COVID relief Bill passes in Senate

Washington-DC

An ambulance is parked outside the US Capitol Building on Capitol Hill, in Washington, DC , March 5, 2021, as the US Senate finally took up the $1.9 trillion Covid relief package. – The US Senate finally took up the $1.9 trillion Covid relief package Thursday but a brazen ploy by opponents — reading the entire 628-page bill aloud on the chamber floor — promptly gummed up the action. (Photo by OLIVIER DOULIERY / AFP) (Photo by OLIVIER DOULIERY/AFP via Getty Images)

WASHINGTON DC (WKRG) — Senate passes the $1.9 trillion COVID relief Bill.

Currently Senator Richard Shelby is the only one who has announced that he voted against the Bill and a press release has been released. This can be read below.

UNEDITED PRESS RELEASE

U.S. Senator Richard Shelby (R-Ala.) today released the following statement regarding H.R.1319, the Democrats’ $1.9 trillion pandemic spending bill:

“I voted against this bill today because it could further wreck the economy and ignite inflation.  This legislation includes a host of non-COVID-related left-wing policies.  Not only does it cost the American taxpayers $1.9 trillion, but only nine percent of the funding in the bill goes toward the immediate fight against COVID and one percent toward vaccines.  The bill does nothing to get kids back in classrooms and, instead, includes a massive cash bailout for some mismanaged states and local governments.  Democrats are forcing a liberal wish list of pet projects through Congress that’s masked as a pandemic rescue package.  I am disappointed that we were blocked at every turn from engaging and passing real COVID relief in a bipartisan, targeted manner, just like the Senate did five times last year.”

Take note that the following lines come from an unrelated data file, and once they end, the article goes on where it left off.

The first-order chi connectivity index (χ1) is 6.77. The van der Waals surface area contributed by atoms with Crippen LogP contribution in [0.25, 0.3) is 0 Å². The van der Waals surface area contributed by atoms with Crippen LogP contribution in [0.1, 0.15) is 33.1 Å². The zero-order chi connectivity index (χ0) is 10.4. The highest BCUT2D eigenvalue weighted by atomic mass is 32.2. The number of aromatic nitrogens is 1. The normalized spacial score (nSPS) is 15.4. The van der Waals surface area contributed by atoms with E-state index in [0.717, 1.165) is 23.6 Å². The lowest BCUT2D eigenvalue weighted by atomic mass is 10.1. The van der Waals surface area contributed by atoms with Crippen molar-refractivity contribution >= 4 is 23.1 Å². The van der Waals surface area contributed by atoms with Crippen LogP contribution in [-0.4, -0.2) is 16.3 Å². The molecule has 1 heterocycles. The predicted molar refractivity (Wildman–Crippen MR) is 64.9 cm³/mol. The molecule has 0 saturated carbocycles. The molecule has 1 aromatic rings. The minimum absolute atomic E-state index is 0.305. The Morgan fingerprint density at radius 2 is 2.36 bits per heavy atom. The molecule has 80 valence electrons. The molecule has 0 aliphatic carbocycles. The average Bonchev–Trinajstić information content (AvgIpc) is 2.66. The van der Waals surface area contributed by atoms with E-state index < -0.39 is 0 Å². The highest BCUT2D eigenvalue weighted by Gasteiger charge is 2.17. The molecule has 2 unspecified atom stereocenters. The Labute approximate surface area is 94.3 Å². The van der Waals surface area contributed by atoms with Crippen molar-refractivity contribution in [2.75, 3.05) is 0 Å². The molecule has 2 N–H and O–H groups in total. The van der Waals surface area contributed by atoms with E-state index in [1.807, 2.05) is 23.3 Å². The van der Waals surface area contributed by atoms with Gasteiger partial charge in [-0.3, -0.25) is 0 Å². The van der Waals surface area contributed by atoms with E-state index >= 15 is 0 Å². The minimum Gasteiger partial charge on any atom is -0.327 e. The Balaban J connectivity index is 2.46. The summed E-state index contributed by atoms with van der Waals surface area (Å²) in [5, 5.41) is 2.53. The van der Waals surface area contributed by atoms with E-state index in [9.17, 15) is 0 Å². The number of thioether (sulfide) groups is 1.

The $1.9 trillion emergency COVID bill, which Democrats forced through the Senate by a vote of 50-49, includes liberal provisions including the expansion of Obamacare subsidies, harmful economic policies, and funding for blue state bailouts, Planned Parenthood, union pensions, and other items unrelated to the pandemic.  The legislation includes $350 billion to bail out long-mismanaged state and local governments, multiple times the amount experts estimate needed to address COVID needs.  Only five percent of the funding included for K-12 schools would be spent during the current fiscal year, with 95 percent instead spent over the next seven years.  Additionally, agriculture-related funds in the bill would be spent over the next decade.

House and Senate Democrats have used the budget reconciliation process to consider this legislation, which has allowed them to pass the legislation without bipartisan cooperation.  Reconciliation bills only require a simple majority for final passage.

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